Government funds are being put into research and development of small-scale, cleaner-running power plants that will characterise the future of the industry
The future of US coal power is unlikely to include large baseload facilities, rather a fleet of small technology-driven units, according to an analyst.
Growing momentum behind renewables, along with planned decommissioning of existing coal power generators in the coming years, will combine to direct new research and funding towards the development of a “new generation” of plants.
According to GlobalData power analyst Bhavana Sri Pullagura, a $64m US Department of Energy (DoE) grant announced last month to develop new coal technologies will go some way to shaping this new vision for US coal, as the industry seeks to futureproof itself and “minimise financial risks”.
Pullagura said: “Coal as a percentage of US electricity generation is declining and there is not much chance that coal will return to its early days of glory.
“The DoE’s investments in research and development for cleaner coal technologies are expected to develop the next generation of coal plants and use the coal resource in an environmentally-responsible manner.
“With a vision of a coal fleet of small units sized 50MW to 350MW, with high efficiency and close-to-zero emissions, the coal industry is looking to minimise financial risks.”
US government allocating funds to give coal power a future
In the last decade, GlobalData says cumulative coal capacity in the US declined from 342.3 gigawatt (GW) to 257.14GW – a negative compound annual growth rate of 1.4%.
This year, an additional 5.8GW of coal power capacity in the country is scheduled to go offline, with a total of 21.4GW planned for retirement by 2024.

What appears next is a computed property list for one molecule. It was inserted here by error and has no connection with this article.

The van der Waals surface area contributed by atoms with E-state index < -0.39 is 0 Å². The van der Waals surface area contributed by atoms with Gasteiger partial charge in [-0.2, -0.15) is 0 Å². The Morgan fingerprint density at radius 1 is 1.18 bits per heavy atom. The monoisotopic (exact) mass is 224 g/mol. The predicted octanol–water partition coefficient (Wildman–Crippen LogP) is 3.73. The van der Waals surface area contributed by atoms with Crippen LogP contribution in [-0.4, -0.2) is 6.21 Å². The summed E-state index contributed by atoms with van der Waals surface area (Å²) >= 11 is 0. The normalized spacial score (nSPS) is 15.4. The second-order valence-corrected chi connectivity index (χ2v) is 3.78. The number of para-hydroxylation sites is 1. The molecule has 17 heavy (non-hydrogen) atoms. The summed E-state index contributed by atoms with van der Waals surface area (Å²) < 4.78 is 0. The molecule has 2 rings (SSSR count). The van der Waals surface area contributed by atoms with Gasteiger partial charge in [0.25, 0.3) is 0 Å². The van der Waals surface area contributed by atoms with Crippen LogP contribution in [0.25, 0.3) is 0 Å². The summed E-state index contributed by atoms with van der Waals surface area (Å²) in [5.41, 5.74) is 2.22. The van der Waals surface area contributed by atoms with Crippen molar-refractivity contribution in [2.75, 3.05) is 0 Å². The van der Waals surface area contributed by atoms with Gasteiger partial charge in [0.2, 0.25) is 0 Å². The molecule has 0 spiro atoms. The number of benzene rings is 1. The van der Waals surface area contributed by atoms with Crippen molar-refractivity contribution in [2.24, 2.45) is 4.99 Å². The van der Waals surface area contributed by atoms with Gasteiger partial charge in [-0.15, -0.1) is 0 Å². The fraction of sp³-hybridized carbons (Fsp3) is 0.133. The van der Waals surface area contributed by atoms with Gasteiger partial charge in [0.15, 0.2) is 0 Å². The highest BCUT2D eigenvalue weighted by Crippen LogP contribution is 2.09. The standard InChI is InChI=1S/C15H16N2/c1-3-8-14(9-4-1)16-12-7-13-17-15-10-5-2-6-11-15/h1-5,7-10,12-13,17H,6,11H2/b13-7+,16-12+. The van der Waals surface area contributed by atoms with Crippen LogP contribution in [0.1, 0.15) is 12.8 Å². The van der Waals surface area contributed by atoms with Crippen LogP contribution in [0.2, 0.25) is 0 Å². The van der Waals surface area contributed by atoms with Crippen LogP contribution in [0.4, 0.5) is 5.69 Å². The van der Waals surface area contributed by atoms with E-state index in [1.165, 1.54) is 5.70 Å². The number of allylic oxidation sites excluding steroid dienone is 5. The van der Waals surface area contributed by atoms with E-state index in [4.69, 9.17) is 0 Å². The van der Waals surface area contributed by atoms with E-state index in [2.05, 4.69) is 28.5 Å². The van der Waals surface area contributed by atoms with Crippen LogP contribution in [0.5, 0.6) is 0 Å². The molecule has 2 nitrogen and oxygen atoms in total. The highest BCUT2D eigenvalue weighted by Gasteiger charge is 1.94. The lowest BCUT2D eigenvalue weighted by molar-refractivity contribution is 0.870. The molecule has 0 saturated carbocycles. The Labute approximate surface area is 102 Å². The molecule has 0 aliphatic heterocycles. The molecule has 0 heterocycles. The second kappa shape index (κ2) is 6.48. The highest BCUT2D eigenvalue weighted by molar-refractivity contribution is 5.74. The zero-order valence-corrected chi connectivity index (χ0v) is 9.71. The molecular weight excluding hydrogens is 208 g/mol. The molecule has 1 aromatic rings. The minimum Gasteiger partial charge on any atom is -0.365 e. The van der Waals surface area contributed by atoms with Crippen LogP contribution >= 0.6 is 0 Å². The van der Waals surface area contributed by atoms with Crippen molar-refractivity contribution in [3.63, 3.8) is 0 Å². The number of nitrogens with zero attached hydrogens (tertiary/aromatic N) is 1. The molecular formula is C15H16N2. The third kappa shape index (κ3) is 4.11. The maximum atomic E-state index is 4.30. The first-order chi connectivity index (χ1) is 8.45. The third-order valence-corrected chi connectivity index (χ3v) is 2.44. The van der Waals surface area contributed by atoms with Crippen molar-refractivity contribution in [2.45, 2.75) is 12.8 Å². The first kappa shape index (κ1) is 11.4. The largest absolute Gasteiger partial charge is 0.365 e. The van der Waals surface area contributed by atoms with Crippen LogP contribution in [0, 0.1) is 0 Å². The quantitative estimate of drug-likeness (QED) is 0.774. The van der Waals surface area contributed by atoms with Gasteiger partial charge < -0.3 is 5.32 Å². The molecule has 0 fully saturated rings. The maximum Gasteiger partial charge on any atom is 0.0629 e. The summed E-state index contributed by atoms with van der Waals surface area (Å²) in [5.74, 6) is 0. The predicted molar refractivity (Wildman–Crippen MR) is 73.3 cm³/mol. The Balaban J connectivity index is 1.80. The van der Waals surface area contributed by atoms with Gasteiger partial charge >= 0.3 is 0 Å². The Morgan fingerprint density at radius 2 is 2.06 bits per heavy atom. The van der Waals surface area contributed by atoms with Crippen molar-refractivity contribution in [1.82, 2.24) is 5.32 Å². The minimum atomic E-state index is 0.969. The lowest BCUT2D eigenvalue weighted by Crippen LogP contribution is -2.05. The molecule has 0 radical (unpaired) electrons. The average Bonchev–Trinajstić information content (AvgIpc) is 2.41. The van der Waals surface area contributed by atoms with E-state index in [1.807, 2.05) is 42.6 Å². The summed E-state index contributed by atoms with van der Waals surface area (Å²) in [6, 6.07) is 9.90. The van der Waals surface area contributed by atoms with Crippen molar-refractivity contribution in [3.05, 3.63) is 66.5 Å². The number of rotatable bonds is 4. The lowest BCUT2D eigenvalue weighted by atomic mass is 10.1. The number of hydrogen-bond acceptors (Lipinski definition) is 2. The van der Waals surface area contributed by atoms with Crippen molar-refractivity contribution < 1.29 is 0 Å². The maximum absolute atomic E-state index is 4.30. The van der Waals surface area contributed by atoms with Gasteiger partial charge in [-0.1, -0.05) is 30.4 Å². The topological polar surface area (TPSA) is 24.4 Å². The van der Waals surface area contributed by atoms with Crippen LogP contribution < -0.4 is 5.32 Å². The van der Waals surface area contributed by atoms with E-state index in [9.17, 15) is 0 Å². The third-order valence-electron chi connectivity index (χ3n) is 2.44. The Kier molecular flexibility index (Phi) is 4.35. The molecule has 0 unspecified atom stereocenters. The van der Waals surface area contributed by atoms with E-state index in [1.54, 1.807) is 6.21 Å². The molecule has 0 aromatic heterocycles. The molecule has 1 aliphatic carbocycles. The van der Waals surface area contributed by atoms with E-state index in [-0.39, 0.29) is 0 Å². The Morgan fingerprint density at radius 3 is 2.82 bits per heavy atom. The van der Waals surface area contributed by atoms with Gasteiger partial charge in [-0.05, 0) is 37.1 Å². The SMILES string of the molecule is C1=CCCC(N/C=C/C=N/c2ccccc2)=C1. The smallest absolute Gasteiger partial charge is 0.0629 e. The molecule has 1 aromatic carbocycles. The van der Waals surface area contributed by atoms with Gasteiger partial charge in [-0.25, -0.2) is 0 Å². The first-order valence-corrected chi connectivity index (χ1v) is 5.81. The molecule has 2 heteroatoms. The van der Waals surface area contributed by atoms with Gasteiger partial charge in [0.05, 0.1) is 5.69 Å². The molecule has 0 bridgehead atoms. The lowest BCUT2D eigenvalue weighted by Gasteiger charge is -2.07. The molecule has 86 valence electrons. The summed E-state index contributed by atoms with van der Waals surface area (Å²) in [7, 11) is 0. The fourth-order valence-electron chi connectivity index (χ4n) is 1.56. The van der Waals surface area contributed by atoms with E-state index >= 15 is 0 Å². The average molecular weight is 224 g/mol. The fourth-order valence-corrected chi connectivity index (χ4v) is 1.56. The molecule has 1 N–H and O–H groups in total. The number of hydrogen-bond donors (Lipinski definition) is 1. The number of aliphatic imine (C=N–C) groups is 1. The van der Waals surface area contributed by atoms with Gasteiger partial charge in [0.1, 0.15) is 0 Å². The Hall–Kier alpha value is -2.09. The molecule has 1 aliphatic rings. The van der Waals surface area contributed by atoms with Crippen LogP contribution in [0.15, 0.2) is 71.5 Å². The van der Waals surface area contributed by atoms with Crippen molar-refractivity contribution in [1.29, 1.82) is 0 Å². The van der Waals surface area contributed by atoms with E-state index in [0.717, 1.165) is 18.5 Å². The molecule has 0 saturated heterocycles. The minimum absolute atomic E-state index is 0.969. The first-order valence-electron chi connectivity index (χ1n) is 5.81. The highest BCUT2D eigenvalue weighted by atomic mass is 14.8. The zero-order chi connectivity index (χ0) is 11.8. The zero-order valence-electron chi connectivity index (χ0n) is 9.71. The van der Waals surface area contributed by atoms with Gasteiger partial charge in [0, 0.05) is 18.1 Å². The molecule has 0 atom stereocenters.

Many power producers have taken advantage of the low prices and comparatively-lower emissions afforded by natural gas, while other forms of renewable energy such as wind and solar have been integrated into the energy mix and are now offering competitive prices.
As part of this transformation of the US power sector, the DoE launched its Coal FIRST (Flexible, Innovative, Resilient, Small, Transformative) initiative in 2019 to research and develop cleaner coal technologies that could ensure a future for the resource in a low carbon world.
“The evolving US energy mix requires cleaner, more reliable, and highly-efficient plants,” said US assistant secretary for fossil energy Steven Winberg at the launch of the latest DoE funding.
“Technologies developed for the Coal FIRST initiative will lead to just that—reliable, highly efficient plants with zero or near-zero emissions.”
Not only will the new technologies be used to transform the US’ own ageing coal fleet, but they will become available for use in developing nations where coal remains a critical resource for grid stability.